There are two parts to Aoi Matsuri: the procession (rotō-no-gi)[6] and the shrine rites.[7] The procession is led by the Imperial Messenger. Following the imperial messenger are: two oxcarts, four cows, thirty-six horses, and six hundred people.[7] The six hundred people are all wearing traditional dress of Heian nobles (ōmiyabito),[6] while the oxcart (gissha) is adorned with artificial wisteria flowers.[4] The procession starts at 10:30 on May 15 and leaves the Kyoto Imperial Palace in front of the main gate Kenreimon (建礼門) and slowly works its way towards the Shimogamo Shrine and finally the Kamigamo Shrine.[8] When they finally arrive at both shrines, the Saiō-Dai and Imperial Messenger perform their rituals. The Saiō-Dai simply pays her respects to the deities and the Imperial Messenger intones the imperial rescript praising the deities and requesting their continued favor.[8]

There are two main figures in the Aoi Matsuri: the Saiō-Dai and the Imperial Messenger.[2] Historically the Saiō-Dai was a woman of the imperial house who was chosen from the sisters and daughters of the emperor to dedicate herself to the Shimogamo shrine. The role of Saiō-Dai was to maintain ritual purity and to represent the emperor at the festival. Nowadays, the role of the Saiō-Dai is a stand-in by an unmarried woman in Kyoto.[2] She has to have the three attributes of wisdom, grace, and social standing. The selection process is strict and the news is announced in the press. It is the highest honour a woman can receive in Kyoto. The Saiō-Dai is dressed in the traditional style of the Heian court. Traditional Heian court dress for women would be wearing several layers of exquisitely colored silk robes.[9] The Saiō-Dai wears twelve layers of the traditional style robes (jūnihitoe).[10] To maintain ritual purity, the Saiō-Dai goes through several ceremonies of purification before the procession of the festival. The Imperial Messenger leads the festival procession on horseback.[2] During the Heian period he would be a Fifth-Rank courtier holding the office of middle or lesser captain and was usually a man destined for high office.[8] His role was to read the imperial rescript of the shrines and present the emperor’s offerings.[8] During the Heian period, the Saiō-Dai and the Imperial messenger would be accompanied by ten dancers and twelve musicians.[8] Also present during the procession are guards (kebiishii), government officials, civic officials, military retainers, and a delegate from Yamashiro (Yamashiro-no-Tsukai).[5]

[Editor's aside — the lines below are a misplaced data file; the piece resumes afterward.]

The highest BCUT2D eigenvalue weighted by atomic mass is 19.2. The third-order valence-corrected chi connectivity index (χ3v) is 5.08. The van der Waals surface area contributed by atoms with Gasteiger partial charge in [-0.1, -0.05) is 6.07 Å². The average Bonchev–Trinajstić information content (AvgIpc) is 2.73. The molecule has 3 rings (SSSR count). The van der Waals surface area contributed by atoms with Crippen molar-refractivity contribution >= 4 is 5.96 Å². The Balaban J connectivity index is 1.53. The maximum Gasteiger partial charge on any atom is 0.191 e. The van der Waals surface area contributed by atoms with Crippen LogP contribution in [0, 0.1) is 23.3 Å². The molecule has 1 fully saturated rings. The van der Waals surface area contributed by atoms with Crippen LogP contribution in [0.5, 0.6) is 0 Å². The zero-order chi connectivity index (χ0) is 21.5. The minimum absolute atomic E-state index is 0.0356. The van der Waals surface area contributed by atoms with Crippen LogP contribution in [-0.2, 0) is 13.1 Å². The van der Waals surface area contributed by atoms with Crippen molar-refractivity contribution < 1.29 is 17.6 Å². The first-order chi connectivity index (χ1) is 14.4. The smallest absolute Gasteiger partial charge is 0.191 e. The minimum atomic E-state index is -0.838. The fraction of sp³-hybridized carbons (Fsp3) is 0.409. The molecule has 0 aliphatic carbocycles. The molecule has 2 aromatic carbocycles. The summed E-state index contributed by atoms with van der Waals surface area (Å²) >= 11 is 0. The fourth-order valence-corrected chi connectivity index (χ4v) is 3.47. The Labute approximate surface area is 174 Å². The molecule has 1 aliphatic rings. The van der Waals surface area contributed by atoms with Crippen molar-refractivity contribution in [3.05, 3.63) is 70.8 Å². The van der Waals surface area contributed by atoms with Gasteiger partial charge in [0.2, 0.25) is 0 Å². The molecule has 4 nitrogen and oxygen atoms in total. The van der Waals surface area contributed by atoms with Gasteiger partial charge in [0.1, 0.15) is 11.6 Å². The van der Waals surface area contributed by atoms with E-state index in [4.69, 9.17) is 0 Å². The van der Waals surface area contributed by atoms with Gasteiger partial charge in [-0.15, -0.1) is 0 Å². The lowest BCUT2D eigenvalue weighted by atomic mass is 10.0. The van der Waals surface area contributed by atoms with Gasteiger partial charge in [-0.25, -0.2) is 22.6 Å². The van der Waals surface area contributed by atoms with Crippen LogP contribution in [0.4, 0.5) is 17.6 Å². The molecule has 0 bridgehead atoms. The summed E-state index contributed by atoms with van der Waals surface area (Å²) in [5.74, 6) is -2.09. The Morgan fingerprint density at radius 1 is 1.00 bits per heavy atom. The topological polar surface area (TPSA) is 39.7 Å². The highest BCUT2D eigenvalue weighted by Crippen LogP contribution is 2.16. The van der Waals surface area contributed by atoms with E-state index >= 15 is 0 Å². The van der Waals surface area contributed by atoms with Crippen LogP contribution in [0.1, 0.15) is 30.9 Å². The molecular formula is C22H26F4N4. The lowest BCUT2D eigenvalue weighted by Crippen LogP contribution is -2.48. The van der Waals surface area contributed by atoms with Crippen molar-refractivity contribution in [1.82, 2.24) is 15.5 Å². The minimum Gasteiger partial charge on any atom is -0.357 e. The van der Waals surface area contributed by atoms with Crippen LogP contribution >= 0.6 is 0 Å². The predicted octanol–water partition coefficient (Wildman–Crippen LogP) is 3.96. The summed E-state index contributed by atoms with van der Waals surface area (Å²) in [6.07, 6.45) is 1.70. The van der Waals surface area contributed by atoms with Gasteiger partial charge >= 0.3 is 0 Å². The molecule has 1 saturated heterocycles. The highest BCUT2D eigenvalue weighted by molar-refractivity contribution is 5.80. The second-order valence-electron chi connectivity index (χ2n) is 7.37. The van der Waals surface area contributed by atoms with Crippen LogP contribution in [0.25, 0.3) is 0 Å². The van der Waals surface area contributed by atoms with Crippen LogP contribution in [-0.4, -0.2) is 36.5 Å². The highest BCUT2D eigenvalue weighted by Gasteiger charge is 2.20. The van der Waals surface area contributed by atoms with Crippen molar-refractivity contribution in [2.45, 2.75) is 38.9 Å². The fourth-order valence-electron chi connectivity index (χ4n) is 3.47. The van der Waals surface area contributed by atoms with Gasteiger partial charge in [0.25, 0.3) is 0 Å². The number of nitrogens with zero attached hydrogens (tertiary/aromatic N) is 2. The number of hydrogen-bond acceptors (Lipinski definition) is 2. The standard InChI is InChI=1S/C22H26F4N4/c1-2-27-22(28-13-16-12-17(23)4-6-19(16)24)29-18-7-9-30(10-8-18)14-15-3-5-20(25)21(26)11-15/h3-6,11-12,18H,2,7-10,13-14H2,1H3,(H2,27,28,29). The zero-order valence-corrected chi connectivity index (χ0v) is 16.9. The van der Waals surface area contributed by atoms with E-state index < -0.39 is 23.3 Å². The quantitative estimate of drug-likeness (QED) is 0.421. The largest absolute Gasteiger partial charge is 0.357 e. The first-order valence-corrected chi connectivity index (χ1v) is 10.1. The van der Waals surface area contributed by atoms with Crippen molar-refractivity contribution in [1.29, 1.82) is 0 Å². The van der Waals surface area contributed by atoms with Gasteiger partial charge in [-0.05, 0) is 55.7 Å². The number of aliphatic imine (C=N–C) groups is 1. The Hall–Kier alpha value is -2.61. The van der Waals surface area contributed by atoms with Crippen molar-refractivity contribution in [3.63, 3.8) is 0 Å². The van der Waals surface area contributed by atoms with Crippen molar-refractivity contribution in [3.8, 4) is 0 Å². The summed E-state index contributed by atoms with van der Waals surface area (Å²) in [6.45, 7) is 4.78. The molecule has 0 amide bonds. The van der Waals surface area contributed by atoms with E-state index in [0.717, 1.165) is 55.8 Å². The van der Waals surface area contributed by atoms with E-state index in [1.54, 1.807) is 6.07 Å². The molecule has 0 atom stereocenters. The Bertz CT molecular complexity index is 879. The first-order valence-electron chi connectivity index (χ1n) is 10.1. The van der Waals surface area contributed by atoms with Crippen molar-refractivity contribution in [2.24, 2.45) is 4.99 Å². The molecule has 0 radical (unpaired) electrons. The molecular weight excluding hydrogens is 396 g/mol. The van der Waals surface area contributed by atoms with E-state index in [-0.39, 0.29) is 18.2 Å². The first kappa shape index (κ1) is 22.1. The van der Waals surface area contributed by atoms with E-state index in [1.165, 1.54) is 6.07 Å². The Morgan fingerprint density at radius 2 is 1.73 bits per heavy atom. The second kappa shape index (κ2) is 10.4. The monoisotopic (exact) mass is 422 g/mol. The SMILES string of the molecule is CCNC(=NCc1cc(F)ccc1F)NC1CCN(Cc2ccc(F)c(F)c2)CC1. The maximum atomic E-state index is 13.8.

Also featured at the Aoi Matsuri are horse races (kurabe-uma),[11] and demonstrations of mounted archery (yabusame).[12]

Many things in Kyoto are named after the Aoi.

See also[edit]

  • Saiō Matsuri in Ise, which is the traditional procession of the Saiō to Ise Shrine


  1. ^ a b "Mioya".
  2. ^ a b c d Aoi, 2007
  3. ^ "Kyoto Shimbun web page about the Aoi Festival (Japanese)". Archived from the original on April 17, 2009.
  4. ^ a b c Bauer, Helen. (1974). Japanese festivals. Carlquist, Sherwin John, 1930-. Tokyo: Charles E. Tuttle. ISBN 4-8053-0358-1. OCLC 2165841.
  5. ^ a b Haga, Hideo, 1921- (1986). Japanese festivals (12th ed.). Osaka, Japan: Hoikusha. ISBN 4-586-54013-3. OCLC 18304911.{{cite book}}: CS1 maint: multiple names: authors list (link)
  6. ^ a b Festivals of Japan : illustrated. Nihon Kōtsū Kōsha. (1st ed.). [Tokyo]: Japan Travel Bureau. 1985. ISBN 4-533-00489-X. OCLC 15628782.{{cite book}}: CS1 maint: others (link)
  7. ^ a b Frang, 2002
  8. ^ a b c d e Shively, 1999
  9. ^ Layered, 1995
  10. ^ (Shimogamo, 2009)
  11. ^ "Kurabe-uma," Encyclopedia of Shinto; n.b., this link incorporates streaming video of a horse race at Kamo Shrine.
  12. ^ "Aoi matsuri," Archived 2009-06-04 at the Wayback Machine Kyoto City Tourism and Culture Information System.

External links[edit]

Works cited[edit]